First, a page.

Correct answer:

Separation of a population of lake fish by a drought resulting in a sand bar dividing the lake

Explanation:

Allopatric speciation results in the formation of a new species based on geographic separation of a population from its parent population. Geographic separation greatly restricts gene flow and, as a result of the isolation, other reproductive barriers may arise from the parent/ancestral species. Once reproductive barriers emerge in the allopatric population the ability to interbreed with the parent population may be prevented or highly impaired, even if the two populations were to come back into contact.

The other answer choices are factors of sympatric speciation, in which a population can give rise to a new species without geographic isolation.

Example Question #4 : Understanding Sympatric And Allopatric Speciation

What is required for sympatric speciation to occur?

Possible Answers:

A limited separation of members of a population, followed by reintroduction back into the parent population

Emergence of a reproductive barrier

Continuous gene flow between populations

Geographic separation of a population

Correct answer:

Emergence of a reproductive barrier

Explanation:

Sympatric speciation refers to the evolution of a new species from a parent population without geographic isolation. The divergence into a new species requires the formation of a reproductive barrier that isolates a subset of the population from the rest, thereby blocking gene flow.

The formation of a reproductive barrier can result from polyploidy or natural selection. If a subset of a population chooses to only eat fruit that have fallen from trees while the rest climb the trees to eat, then the subset may eventually evolve different traits. Polyploidy creates a distinct genetic difference between individuals and can lead to difference phenotypes and reproductive barriers.

Example Question #5 : Understanding Sympatric And Allopatric Speciation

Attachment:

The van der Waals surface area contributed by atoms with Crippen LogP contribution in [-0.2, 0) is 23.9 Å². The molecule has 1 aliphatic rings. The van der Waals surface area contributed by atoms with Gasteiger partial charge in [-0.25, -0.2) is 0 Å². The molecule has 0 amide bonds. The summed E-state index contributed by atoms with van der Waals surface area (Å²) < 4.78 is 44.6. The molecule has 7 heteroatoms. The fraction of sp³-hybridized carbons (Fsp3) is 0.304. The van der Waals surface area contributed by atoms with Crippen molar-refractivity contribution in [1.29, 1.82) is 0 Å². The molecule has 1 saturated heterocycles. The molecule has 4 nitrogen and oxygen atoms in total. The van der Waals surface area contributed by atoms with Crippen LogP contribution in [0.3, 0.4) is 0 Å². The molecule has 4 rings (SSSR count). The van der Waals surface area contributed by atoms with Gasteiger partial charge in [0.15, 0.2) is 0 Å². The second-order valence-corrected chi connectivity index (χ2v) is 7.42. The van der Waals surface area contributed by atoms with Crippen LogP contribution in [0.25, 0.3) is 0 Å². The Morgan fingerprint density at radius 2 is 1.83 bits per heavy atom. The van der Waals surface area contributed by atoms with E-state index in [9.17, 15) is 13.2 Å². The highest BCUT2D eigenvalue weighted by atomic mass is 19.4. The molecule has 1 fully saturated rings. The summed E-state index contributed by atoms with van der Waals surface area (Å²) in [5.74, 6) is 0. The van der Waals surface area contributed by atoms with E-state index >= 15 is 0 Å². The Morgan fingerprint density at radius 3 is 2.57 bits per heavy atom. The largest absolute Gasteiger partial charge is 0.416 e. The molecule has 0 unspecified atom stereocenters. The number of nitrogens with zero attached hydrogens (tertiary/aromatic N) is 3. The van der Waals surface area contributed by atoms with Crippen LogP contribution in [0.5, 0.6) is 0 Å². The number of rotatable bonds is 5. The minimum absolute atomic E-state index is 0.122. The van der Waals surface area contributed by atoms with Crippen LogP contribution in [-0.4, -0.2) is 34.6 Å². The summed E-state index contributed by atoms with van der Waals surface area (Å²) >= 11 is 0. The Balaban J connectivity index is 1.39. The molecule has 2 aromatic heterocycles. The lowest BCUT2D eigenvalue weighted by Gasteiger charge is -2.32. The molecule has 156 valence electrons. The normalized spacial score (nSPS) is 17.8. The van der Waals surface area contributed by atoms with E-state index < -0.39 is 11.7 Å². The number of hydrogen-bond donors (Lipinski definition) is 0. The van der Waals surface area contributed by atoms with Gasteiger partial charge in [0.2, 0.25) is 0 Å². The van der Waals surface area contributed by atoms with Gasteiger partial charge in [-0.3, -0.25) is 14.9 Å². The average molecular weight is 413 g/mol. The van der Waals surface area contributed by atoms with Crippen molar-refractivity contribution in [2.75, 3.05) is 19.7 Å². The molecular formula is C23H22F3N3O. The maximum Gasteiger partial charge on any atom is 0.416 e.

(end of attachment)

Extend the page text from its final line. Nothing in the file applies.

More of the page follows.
Which of these animals would be least likely to undergo allopatric speciation?

Possible Answers:

Bird

Snake

Raccoon

Prehistoric human

E. coli

Correct answer:

Bird

Explanation:

Allopatric speciation occurs when two groups of organisms are separated by a physical or geographic barrier. Common examples of these barriers include mountain ranges, oceans, and even large rivers. The isthmus of Panama is a prime example of a geographical barrier and it separates the Atlantic and Pacific oceans. 

Certain barriers are more easily traversed by some animals than others. For instance, an animal such as a cat is more likely to be corralled by a river than a horse or dog because the latter two are known to swim more often. But a river poses no threat of isolation to a bird. Because of their mode of locomotion birds are least likely to be hindered by a geographical barrier than a snake, raccoon, or even a prehistoric human (modern globalization almost entirely eliminates human's vulnerability to allopatric speciation).

Example Question #2 : Understanding Sympatric And Allopatric Speciation

One species of organisms living in the same valley begin to diverge from each other over time and eventually two distinct species emerge that no longer mate with members of the other group. What type of speciation is this?

Possible Answers:

Sympatric speciation

Allosteric speciation

Sympathetic speciation

Allopatric speciation

None of these - this is not an example of speciation

Correct answer:

Sympatric speciation

Explanation:

Sympatric speciation occurs when a species of organisms becomes two different species whilst inhabiting the same area. Geographic barriers do not play a role in their divergence from one another. Allopatric speciation occurs because of a geographical barrier such as a mountain range. Sympathetic is not an evolutionary term and allosteric refers to specific sites on molecules in molecular biology and biochemistry.

Example Question #3 : Understanding Sympatric And Allopatric Speciation

Which of the following best describes the initial speciation event in allopatric speciation?

Possible Answers:

Genetic polymorphism

Isolated niche population

Geographic isolation

Partially isolated population

Correct answer:

Geographic isolation

Explanation:

Allopatric speciation occurs when one population separates into two geographically isolated populations. The geographic isolation prevents gene transfer and reproduction, allowing for genetic divergence between the two populations.

Example Question #10 : Speciation

Peripatric speciation is a subgroup of which of the following types of speciation?

Possible Answers:

Allopatric

Sympatric

Peripatric

Parapatric

Correct answer:

Allopatric

Explanation:

Peripatric speciation is a subgroup of allopatric speciation. In instances of peripatric speciation, a small portion of the population becomes genetically isolated from the main population; therefore, it becomes genetically distinct. An example of peripatric speciation is the founder effect.